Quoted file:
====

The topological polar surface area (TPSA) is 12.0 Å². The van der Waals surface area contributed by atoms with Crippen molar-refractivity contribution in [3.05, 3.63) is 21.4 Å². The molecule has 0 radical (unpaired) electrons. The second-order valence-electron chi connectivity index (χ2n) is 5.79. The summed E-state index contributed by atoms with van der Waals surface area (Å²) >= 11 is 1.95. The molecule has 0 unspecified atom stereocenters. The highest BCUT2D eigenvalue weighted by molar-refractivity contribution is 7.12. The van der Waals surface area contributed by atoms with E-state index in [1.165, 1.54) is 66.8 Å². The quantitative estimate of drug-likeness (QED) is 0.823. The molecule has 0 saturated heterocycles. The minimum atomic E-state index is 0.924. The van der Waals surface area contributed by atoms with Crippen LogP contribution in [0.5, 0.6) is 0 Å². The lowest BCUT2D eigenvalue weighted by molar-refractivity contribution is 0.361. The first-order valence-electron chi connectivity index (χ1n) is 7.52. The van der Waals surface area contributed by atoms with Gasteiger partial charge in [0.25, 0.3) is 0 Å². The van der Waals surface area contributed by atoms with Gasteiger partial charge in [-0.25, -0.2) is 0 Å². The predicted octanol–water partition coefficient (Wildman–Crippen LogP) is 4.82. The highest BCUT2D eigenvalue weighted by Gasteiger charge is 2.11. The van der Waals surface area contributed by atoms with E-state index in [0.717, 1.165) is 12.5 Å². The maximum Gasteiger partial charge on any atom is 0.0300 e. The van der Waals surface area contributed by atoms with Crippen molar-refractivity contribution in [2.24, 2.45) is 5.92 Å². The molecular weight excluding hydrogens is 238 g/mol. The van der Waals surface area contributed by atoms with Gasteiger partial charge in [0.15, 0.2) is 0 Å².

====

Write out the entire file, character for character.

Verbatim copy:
The topological polar surface area (TPSA) is 12.0 Å². The van der Waals surface area contributed by atoms with Crippen molar-refractivity contribution in [3.05, 3.63) is 21.4 Å². The molecule has 0 radical (unpaired) electrons. The second-order valence-electron chi connectivity index (χ2n) is 5.79. The summed E-state index contributed by atoms with van der Waals surface area (Å²) >= 11 is 1.95. The molecule has 0 unspecified atom stereocenters. The highest BCUT2D eigenvalue weighted by molar-refractivity contribution is 7.12. The van der Waals surface area contributed by atoms with E-state index in [1.165, 1.54) is 66.8 Å². The quantitative estimate of drug-likeness (QED) is 0.823. The molecule has 0 saturated heterocycles. The minimum atomic E-state index is 0.924. The van der Waals surface area contributed by atoms with Crippen LogP contribution in [0.5, 0.6) is 0 Å². The lowest BCUT2D eigenvalue weighted by molar-refractivity contribution is 0.361. The first-order valence-electron chi connectivity index (χ1n) is 7.52. The van der Waals surface area contributed by atoms with Gasteiger partial charge in [0.25, 0.3) is 0 Å². The van der Waals surface area contributed by atoms with Gasteiger partial charge in [-0.25, -0.2) is 0 Å². The predicted octanol–water partition coefficient (Wildman–Crippen LogP) is 4.82. The highest BCUT2D eigenvalue weighted by Gasteiger charge is 2.11. The van der Waals surface area contributed by atoms with E-state index in [0.717, 1.165) is 12.5 Å². The maximum Gasteiger partial charge on any atom is 0.0300 e. The van der Waals surface area contributed by atoms with Crippen molar-refractivity contribution in [2.24, 2.45) is 5.92 Å². The molecular weight excluding hydrogens is 238 g/mol. The van der Waals surface area contributed by atoms with Gasteiger partial charge in [0.15, 0.2) is 0 Å².